The incident with Tunnicliffe no doubt left Charlesworth older and, one would hope, a great deal wiser; in the 1861 census we find him living with his wife and three daughters, with one hundred and eighty-four acres to his name, plus two labourers and one boy. How his cheese-making progressed there is no record, but he died in 1876, at the age of forty-eight.

Who was James Tunnicliffe? Born around 1796, he married Maria Birch in Abbot's Bromley in 1819, and the couple had several children together. His occupation is given as agricultural labourer in census returns, and brewer in the newspaper reports of the trial, where he is referred to as a beerhouse keeper of Thorney Lane. He died in 1874 at the ripe old age of eighty-one, but not before at least one more incident of scandal blackened his name, as related in the Staffordshire Advertiser, 28th May, 1864:

Assault On A Child. James Tunnicliffe, of Thorney-Lane, was charged with an indecent assault upon Elizabeth Jackson, of Abbots Bromley, a girl 13 years old, on the 20th instant. The offence was proved against the old ruffian, who is 70 years of age, and figured a few years ago in the notorious witchcraft case, but as it was not of such a nature as to call for a heavy punishment, the bench convicted him summarily, and awarded him one month's imprisonment with hard labour.”

Thorney Lane, Hanbury

Monday, 2 February 2015

The Medium and The Doctor: What Really Happened to Doctor Todd?

Victoria Helen Duncan nee MacFarlane

The medium Helen Duncan is best known as the last woman to be successfully convicted under the Witchcraft Act of 1735. Imprisoned for nine months in 1944 after a police raid on a Portsmouth séance, her case attracted great media attention, and was instrumental in the eventual abolishment of the Witchcraft Act, and its replacement by the Fraudulent Mediums Act of 1951. An event that is related in several sources regarding Helen Duncan, however, took place in her early life, when she was around ten years old. Well-known by her classmates and locals in the Perthshire town of Callander as “different”, she had been told in no uncertain terms by her mother to keep stories of visions and visiting spirits to herself. On this occasion she forgot the warning. As recounted by her daughter, Gena Brealy in her recollections of her mother:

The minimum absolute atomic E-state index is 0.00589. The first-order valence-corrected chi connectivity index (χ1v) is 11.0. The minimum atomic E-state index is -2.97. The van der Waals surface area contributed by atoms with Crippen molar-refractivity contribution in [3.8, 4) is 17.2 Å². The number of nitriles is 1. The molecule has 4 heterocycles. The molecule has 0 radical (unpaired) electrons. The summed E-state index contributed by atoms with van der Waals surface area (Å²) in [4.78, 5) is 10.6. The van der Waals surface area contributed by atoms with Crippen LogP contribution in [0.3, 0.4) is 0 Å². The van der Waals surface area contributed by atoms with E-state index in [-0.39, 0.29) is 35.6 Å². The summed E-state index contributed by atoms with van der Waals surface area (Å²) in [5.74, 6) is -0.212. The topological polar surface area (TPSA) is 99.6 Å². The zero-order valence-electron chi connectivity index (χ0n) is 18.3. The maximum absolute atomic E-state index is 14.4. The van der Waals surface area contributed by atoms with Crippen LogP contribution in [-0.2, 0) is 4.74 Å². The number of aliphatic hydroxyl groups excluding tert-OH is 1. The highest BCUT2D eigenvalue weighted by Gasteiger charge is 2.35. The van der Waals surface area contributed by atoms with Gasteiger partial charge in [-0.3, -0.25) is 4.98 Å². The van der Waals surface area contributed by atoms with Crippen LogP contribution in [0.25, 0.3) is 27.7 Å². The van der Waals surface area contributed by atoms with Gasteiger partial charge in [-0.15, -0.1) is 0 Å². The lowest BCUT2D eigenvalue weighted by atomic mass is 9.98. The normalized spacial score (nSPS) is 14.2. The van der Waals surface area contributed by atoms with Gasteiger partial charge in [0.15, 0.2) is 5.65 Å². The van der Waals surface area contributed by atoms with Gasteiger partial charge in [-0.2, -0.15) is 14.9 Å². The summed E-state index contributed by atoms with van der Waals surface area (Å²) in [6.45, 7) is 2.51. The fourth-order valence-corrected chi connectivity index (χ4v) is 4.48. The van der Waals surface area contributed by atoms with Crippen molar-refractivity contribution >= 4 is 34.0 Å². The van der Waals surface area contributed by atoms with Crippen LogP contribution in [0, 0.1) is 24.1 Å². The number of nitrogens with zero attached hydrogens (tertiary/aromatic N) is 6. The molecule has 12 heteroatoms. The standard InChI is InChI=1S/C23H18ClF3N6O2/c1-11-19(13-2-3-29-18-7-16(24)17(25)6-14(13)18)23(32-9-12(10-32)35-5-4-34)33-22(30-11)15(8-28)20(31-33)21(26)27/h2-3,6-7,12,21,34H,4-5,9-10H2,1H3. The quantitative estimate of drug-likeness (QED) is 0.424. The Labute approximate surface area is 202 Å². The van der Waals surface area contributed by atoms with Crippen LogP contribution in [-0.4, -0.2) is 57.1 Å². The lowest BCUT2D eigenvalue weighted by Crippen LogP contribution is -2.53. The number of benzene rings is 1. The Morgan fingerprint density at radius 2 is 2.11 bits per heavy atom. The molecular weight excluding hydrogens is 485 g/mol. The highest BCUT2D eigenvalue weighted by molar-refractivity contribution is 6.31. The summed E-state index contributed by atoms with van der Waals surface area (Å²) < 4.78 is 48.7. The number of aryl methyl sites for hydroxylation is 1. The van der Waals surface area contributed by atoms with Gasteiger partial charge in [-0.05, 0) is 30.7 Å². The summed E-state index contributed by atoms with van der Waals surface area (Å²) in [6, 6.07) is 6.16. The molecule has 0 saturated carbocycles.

There was the incident of the village doctor who had gone missing in a blinding snowstorm. The local people, fearing he had had a serious accident, organised a search party. Hearing her parents discussing this, Helen said, “Don't worry. He's not far from here. They'll find him.” As her father and mother looked at her, Helen realised she had again done what her mother had warned her not to do, so she quickly went out of the room.

The story had a happy ending however, as:

Within a matter of hours, a neighbour came to tell the MacFarlanes that the doctor had been found close by. His car had gone into a snowdrift just a few miles away. Neither parent mentioned this outcome to Helen, but she knew they had earmarked the incident as another “odd thing” about her.”

Loch Lubnaig

Noticeably different in tone is the account of the story given in  Nina Shandler's The Strange Case of Hellish Nell.  As in the version related by Brealy,  Helen, despite being warned by her mother in no uncertain terms to stop mentioning her visions and messages from spirit visitors, couldn't hold back when she had a vision of the fate of the kindly local physician, Dr. Todd. The tale differs however as now she went to warn the doctor that he shouldn't make his intended journey to Strathyre. Doctor Todd, although listening politely, declined to heed Helen's warning, leaving the young girl to worry the night away. In the morning, the alarm went up that the doctor was missing, but this time there was to be no happy ending.